I harvested one of my better wheat crops of my career. In 2015 I did not have any wheat on my farm, as the fall of 2014 was very difficult to get anything planted. So as a calendar turned over into November 2014 I gave up the hope of planting wheat for that fall. I knew it meant solid corn and soybeans in 2015, but sometimes that’s the way it goes. Then came along the tremendous open fall of 2015 and I was able to plant wheat early and in great conditions. That was part of the reason at least in the Dresden Ontario area we have record wheat yields this year.
It just so happens that we had rain at the right time too. Yes, crops have been burning up across Ontario and wheat has taken that bullet in many areas. We did get some rain this past week in Ontario but that was essentially too late for the wheat crop. Needless to say, at least in the deep south west of Ontario, yields have been surprisingly good.
Of course nobody wants to talk about wheat prices. In Ontario at the moment wheat is valued at approximately $4.53 a bushel. That is considered quite low especially when you have Chicago wheat contract at their lows. Your loyal scribe had a marketing order in all winter for $6, but it didn’t hit. Of course the Canadian dollar in the 76 and $.77 range makes those price optics a lot better. Our American friends who grow wheat are seeing some of the lowest prices in years. You can make an argument it doesn’t make sense to growing wheat.
Don’t think that I haven’t thought that. Last year I asked one of the leading farmers in my local area about planting wheat. I told him that I planted all the land that I intended in 2014 but couldn’t get planted and a little bit more. He retorted by telling me that he wasn’t planting any wheat. This was last fall when we had beautiful conditions to plant. He simply said that he couldn’t make any money growing wheat. Of course, I knew what he meant and I wasn’t going to disagree with him. Wheat is a tough one for farmers. It’s the riskiest crop. It’s the only one we exposed to four different seasons and it’s grown almost everywhere.
Little did I know that my colleague Darin Newsom would write about “The Last Wheat Harvest” this past week in his column. In that piece he asks, “Why does anyone in the US grow wheat anymore”? He then goes on to document how bearish price is. He even points out that if the United States did not grow any wheat in 2016/17, global ending stocks to use would still come in at 28%, even higher than the latest WASDE report projected corn and soybeans stocks to use at 20.2%. In other words, and I hate to paraphrase for Darin, growing wheat doesn’t make a lot of sense.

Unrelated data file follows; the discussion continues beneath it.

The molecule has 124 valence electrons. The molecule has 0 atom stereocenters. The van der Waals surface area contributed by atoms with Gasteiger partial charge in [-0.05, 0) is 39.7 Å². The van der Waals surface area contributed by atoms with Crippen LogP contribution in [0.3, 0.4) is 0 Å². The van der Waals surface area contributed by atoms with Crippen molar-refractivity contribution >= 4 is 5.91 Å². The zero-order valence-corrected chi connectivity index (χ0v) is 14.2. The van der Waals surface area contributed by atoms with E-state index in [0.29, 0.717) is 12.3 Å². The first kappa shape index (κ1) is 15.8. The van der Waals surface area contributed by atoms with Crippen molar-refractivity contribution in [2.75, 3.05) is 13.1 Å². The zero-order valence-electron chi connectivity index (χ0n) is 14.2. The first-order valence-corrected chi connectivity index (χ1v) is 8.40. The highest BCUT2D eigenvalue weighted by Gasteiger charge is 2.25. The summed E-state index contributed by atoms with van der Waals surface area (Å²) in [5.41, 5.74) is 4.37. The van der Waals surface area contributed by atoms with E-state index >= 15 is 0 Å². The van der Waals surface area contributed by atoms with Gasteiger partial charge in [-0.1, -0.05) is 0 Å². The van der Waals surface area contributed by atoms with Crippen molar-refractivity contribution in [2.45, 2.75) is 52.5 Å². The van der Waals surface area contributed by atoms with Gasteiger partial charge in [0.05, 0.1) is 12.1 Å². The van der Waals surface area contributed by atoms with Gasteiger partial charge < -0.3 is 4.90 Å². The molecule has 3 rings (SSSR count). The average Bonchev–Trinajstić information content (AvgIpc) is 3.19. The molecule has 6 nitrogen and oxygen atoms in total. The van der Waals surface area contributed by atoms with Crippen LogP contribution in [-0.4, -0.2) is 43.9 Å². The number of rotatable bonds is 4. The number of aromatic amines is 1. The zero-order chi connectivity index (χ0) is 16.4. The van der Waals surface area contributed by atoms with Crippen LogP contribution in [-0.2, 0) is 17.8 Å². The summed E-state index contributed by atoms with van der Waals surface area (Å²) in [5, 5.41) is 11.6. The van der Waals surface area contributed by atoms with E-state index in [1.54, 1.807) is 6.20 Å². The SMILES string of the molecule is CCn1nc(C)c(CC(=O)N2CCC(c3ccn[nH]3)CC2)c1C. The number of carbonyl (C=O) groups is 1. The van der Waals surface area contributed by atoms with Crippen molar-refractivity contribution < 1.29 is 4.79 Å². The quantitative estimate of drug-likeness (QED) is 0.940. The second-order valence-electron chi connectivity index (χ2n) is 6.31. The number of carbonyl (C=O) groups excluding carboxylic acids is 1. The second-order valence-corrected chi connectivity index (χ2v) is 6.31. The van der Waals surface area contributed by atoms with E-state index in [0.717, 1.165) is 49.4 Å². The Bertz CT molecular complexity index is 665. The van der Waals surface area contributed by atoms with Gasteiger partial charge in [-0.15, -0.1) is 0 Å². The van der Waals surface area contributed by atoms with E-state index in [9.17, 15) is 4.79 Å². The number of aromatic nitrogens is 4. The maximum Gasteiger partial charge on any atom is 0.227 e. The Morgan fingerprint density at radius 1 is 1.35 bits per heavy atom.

So Darin is from Kansas, where wheat is a bit of a religion. I’m from Ontario, where wheat is often referred to as “poverty grass”. It is known as a rotation crop, where we set up our land for more profitable crops like corn and soybeans. Needless to say, I understand Darin’s sentiments, ditto for Ontario. If we didn’t have the Canadian dollar in the mix, there would be a lot more people like my neighbor who will not grow wheat. Thank goodness I have record yields this year. That at least helps out.
The argument is made here in Ontario that we can expect much higher corn and soybean yields with wheat in our rotation. There is also been quite an emphasis on intense management in Ontario, with higher nitrogen rates and the use of fungicide. This has generally led to much higher yields, even though it comes at a cost that sometimes can’t be justified. It’s all about the yield, which needs to be over 100 bushels per acre to make the conversation somewhat sensible. I’ve got neighbors this year who are getting up 130 bushels per acre. However, I usually have 80 bushels per acre stamped on my forehead. That usually doesn’t work very well.
The other issue with Ontario wheat is that we have to export it, which always is a race to the cheapest price. We produce more than we can process provincially. Across the province basis levels differ from west to east. So there are many issues stacked against wheat. I haven’t even begun to talk about quality issues, which can be the crops Achilles’ heel in certain years.
So why should we as Ontario farmers continue to grow “poverty grass” in the acres we do? (1.09 million Ontario wheat acres in 2016) The world is screaming they don’t want more of it.
The answer of course probably has to do with that rotation argument. However, its clear, especially with the advent of cover crops, not everybody agrees. Wheat prices will have to do some heavy lifting in the future. Its either that or Ontario wheat acres will continue to be flat. However, it’s been a while since I’ve heard about any wheat price bulls. I think they are still out to pasture.